Inglourious Basterds, his World War II epic, assembled a renowned international cast, including Brad Pitt, Diane Kruger, Michael Fassbender, Melanie Laurent, Til Schweiger, Mike Myers and Christoph Waltz, who won an Academy Award for his portrayal of Colonel Hans Landa. First shown in competition at the Cannes Film Festival, Inglourious Basterds was a critical and box office sensation, garnering numerous awards, including six BAFTA nominations, four Golden Globe nominations and eight Academy Award nominations, including Best Picture, Best Screenplay and Best Achievement in Directing. Prior to Inglourious Basterds, Tarantino thrilled audiences with Death Proof, starring Kurt Russell and Zoë Bell. Paired domestically with Robert Rodriguez’s Planet Terror on a double bill called Grindhouse, Death Proof was shown in competition at the 2007 Cannes Film Festival.
In Tarantino’s Kill Bill Vol. 1 and Kill Bill Vol. 2, Uma Thurman, as The Bride, enacted a “roaring rampage of revenge” on her former lover and boss, played by David Carradine. Shot in China, Japan, the United States and Mexico, the film co-starred Lucy Liu, Daryl Hannah, Vivica A. Fox and Michael Madsen as Carradine’s team of assassins. He wrote and directed Jackie Brown, a crime caper loosely based on Elmore Leonard’s novel Rum Punch, starring Pam Grier, Robert Forster, Samuel L. Jackson, Robert De Niro, Bridget Fonda and Michael Keaton. Grier garnered both Golden Globe and SAG Award nominations for her performance in the title role. Forster was nominated for an Academy Award for Best Supporting Actor and Jackson won the Silver Bear for Best Actor at the Berlin International Film Festival for his performance as Ordell Robbie.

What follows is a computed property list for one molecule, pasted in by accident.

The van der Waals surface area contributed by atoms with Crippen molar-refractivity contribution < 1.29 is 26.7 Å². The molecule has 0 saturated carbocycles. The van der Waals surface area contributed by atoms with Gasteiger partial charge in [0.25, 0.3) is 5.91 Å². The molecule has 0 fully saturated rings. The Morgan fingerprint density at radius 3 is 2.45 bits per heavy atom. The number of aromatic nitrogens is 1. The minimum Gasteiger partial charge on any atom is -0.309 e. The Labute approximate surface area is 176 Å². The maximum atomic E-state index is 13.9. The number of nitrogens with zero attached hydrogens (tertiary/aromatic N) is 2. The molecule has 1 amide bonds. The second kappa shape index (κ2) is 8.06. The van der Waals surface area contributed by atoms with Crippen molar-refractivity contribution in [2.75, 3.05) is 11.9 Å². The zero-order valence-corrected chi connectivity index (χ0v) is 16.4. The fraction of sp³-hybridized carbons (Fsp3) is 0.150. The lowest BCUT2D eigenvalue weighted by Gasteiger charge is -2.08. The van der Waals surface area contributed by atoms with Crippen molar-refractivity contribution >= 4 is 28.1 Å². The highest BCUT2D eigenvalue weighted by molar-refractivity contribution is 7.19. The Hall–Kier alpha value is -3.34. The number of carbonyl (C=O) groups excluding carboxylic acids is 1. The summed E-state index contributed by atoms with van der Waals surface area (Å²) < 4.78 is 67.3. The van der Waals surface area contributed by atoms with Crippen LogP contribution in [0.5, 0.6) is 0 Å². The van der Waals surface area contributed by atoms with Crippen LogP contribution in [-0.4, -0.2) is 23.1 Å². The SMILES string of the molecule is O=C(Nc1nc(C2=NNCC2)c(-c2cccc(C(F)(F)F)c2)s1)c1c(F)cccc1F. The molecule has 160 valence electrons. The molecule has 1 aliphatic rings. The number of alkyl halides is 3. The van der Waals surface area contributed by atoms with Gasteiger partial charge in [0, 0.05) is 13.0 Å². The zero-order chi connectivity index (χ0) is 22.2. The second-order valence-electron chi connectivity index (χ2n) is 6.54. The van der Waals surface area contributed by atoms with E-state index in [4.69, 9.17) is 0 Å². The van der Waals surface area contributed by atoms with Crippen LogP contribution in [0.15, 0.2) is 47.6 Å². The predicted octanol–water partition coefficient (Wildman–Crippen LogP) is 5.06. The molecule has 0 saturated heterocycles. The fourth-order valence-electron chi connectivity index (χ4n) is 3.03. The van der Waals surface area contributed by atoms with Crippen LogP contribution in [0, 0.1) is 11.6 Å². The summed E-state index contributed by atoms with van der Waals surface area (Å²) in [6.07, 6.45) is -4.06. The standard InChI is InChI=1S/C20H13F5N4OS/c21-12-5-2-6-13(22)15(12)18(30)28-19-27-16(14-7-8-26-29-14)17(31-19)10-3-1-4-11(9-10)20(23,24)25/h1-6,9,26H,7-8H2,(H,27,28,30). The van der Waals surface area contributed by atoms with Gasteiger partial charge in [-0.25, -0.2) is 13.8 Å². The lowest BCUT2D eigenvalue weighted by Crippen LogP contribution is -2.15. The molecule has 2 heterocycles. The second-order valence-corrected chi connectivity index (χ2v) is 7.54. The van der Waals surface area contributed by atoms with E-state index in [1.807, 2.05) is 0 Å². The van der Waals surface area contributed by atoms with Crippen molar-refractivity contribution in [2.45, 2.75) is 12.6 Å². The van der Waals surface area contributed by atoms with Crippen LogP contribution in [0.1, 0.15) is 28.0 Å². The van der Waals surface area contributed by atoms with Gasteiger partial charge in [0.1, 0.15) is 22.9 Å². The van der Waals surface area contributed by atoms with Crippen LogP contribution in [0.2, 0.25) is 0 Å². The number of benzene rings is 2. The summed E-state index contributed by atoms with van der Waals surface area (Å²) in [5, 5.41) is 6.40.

Tarantino’s career as a filmmaker began when he wrote, directed and starred in Reservoir Dogs, which made an auspicious debut at the Sundance Film Festival and marked his first trip to Cannes (out of competition). Reservoir Dogs co-stars Tim Roth, Michael Madsen, Chris Penn, Steve Buscemi and Harvey Keitel.
Following the success of Reservoir Dogs, the screenplays that Tarantino wrote during his tenure as a video store clerk became hot properties: Tony Scott directed Christian Slater and Patricia Arquette in True Romance and Robert Rodriguez directed George Clooney and Salma Hayek in From Dusk Till Dawn. In addition to their collaborations From Dusk Till Dawn and Grindhouse, Tarantino also joined Rodriguez as a special guest director on his hit Sin City. Tarantino joined Rodriguez, Allison Anders and Alexandre Rockwell by directing, writing and executive producing a segment of the omnibus feature Four Rooms. For television, Tarantino directed the season five finale of “CSI.” The episode, titled “Grave Danger,” garnered Tarantino an Emmy nomination for Outstanding Directing for a Drama Series. Tarantino made his television directorial debut in 1995 with an episode of the long-running drama “ER.”
He co-wrote, directed and starred in Pulp Fiction, which won numerous critics’ awards, a Golden Globe and Academy Award for Best Screenplay, and the Palme D’Or at the 1994 Cannes Film Festival. (Tarantino made a return visit to Cannes ten years later to take on the prestigious role of jury president.) The time-bending crime drama stars John Travolta, Bruce Willis, Uma Thurman, Samuel L. Jackson, Harvey Keitel, Tim Roth, Amanda Plummer and Christopher Walken.
His diverse work as a producer exemplifies both his commitment to first-time filmmakers and his support for his experienced peers and colleagues. Among his producing credits are Eli Roth’s Hostel and Hostel: Part II, Roger Avary’s Killing Zoe, Katrina Bronson’s Daltry Calhoun and Robert Rodriguez’s From Dusk Till Dawn. The longtime fan of Asian cinema presented Yuen Wo Ping’s Iron Monkey to American audiences in 2001, Zhang Yimou’s Hero in 2004 and RZA’s The Man with the Iron Fists in 2012.